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Main > Celtic folktales > Fairy tale "The lad with the goat-skin"

The lad with the goat-skin

But Tom shook his head, and never stopped the tune, and Redhead never stopped dancing and bawling, and the wolf dancing and roaring, one leg up and the other down, and he ready to drop out of his standing from fair tiresomeness.

When the princess seen that there was no fear of any one being kilt, she was so divarted by the stew that Redhead was in, that she gave another great laugh; and well become Tom, out he cried, "King of Dublin, I have two halves of your daughter."

"Oh, halves or alls," says the king, "put away that divel of a wolf, and we'll see about it."

So Tom put his flute in his pocket, and says he to the baste that was sittin' on his currabingo ready to faint, "Walk off to your mountain, my fine fellow, and live like a respectable baste; and if ever I find you come within seven miles of any town, I'll—"

He said no more, but spit in his fist, and gave a flourish of his club. It was all the poor divel of a wolf wanted: he put his tail between his legs, and took to his pumps without looking at man or mortal, and neither sun, moon, or stars ever saw him in sight of Dublin again.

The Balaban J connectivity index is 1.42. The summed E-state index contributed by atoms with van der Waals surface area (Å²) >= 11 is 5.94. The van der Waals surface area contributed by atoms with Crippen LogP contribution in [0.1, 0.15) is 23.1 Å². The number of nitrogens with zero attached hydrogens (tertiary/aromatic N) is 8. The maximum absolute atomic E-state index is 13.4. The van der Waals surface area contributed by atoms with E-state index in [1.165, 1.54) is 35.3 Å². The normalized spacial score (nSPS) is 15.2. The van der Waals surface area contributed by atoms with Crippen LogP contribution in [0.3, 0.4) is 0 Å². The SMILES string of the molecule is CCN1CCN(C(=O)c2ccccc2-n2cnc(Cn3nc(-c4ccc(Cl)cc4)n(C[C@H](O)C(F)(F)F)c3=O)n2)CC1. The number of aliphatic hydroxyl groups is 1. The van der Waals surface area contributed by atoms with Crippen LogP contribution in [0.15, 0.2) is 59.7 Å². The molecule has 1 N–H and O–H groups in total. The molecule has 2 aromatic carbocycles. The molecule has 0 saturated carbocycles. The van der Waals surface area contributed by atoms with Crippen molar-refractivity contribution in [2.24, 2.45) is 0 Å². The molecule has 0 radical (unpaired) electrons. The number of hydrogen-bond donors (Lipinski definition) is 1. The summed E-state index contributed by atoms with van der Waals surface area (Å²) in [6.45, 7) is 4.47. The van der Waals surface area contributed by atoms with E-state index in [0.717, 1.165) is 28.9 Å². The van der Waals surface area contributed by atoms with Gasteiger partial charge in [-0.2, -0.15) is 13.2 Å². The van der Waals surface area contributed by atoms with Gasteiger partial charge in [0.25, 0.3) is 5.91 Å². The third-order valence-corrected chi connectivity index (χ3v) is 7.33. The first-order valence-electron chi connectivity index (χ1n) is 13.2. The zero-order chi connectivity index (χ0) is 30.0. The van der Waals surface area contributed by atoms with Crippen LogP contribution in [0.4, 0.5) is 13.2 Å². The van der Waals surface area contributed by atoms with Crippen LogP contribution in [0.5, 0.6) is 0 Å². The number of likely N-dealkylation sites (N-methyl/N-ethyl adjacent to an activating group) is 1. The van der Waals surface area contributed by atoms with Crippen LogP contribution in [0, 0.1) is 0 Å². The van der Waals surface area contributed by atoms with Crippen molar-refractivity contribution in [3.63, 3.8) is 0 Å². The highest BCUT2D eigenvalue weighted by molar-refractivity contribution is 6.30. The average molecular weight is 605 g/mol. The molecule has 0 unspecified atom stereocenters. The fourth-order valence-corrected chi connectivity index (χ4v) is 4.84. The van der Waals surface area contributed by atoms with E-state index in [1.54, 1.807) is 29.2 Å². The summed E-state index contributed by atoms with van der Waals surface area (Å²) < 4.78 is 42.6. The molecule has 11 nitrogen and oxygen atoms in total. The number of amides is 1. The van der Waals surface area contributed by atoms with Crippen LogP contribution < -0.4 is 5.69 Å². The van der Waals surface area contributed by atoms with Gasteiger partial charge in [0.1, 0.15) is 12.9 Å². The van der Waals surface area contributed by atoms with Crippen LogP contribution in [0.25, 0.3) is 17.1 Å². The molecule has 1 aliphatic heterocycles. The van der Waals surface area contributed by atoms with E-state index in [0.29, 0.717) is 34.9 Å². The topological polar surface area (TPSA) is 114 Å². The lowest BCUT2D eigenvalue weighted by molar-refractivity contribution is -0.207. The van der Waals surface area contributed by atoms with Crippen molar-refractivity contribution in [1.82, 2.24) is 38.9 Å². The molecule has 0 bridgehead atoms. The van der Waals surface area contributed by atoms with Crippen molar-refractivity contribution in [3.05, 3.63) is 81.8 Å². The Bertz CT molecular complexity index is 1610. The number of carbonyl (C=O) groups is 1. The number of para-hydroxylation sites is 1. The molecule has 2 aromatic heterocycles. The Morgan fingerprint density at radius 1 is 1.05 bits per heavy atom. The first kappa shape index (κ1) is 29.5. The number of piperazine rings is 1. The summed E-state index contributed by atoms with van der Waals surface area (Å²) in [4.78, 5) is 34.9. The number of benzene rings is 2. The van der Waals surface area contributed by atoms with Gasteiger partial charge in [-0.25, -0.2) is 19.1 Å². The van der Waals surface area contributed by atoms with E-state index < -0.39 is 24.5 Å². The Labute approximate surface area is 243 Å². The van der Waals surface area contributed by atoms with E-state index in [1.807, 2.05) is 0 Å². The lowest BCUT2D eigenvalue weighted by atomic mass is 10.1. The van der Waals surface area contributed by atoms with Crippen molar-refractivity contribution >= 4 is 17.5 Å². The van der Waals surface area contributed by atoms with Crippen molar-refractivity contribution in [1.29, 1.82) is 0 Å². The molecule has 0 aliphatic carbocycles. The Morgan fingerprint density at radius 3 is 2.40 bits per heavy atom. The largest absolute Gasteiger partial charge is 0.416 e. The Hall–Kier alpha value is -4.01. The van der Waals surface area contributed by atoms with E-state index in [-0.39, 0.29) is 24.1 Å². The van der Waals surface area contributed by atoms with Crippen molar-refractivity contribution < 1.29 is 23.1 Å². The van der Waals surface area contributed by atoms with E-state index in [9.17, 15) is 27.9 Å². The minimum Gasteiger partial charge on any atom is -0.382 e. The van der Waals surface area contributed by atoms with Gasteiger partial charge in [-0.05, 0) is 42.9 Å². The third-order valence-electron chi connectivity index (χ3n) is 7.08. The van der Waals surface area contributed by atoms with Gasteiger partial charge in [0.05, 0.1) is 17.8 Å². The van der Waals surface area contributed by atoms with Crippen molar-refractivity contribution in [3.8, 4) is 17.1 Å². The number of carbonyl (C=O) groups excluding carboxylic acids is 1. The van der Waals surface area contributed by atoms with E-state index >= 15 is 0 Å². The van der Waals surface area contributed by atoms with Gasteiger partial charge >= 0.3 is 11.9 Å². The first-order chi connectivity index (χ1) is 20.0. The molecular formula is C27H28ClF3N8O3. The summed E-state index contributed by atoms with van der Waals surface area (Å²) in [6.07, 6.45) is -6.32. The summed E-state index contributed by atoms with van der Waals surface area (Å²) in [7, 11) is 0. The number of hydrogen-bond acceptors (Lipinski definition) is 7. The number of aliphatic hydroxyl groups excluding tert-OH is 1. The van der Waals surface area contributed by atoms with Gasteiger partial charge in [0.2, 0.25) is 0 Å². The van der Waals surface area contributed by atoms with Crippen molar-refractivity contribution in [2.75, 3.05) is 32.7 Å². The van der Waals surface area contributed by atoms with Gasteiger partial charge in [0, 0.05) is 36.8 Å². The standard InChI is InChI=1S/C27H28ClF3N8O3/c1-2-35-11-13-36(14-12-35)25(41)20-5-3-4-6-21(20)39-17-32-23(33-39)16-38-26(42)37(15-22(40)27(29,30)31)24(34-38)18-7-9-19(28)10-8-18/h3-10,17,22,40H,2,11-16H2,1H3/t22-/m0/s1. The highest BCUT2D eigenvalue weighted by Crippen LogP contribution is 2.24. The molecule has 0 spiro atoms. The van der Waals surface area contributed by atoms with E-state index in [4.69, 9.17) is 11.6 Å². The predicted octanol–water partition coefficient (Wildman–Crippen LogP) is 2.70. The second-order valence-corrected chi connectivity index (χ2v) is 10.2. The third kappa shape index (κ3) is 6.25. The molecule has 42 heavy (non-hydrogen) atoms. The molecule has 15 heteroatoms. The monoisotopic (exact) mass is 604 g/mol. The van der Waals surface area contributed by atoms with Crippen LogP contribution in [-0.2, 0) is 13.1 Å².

At dinner every one laughed but the foxy fellow; and sure enough he was laying out how he'd settle poor Tom next day.

"Well, to be sure!" says he, "King of Dublin, you are in luck. There's the Danes moidhering us to no end. Deuce run to Lusk wid 'em! and if any one can save us from 'em, it is this gentleman with the goat-skin. There is a flail hangin' on the collar-beam, in hell, and neither Dane nor devil can stand before it."

"So," says Tom to the king, "will you let me have the other half of the princess if I bring you the flail?"

"No, no," says the princess; "I'd rather never be your wife than see you in that danger."

But Redhead whispered and nudged Tom about how shabby it would look to reneague the adventure. So he asked which way he was to go, and Redhead directed him.

Well, he travelled and travelled, till he came in sight of the walls of hell; and, bedad, before he knocked at the gates, he rubbed himself over with the greenish ointment.

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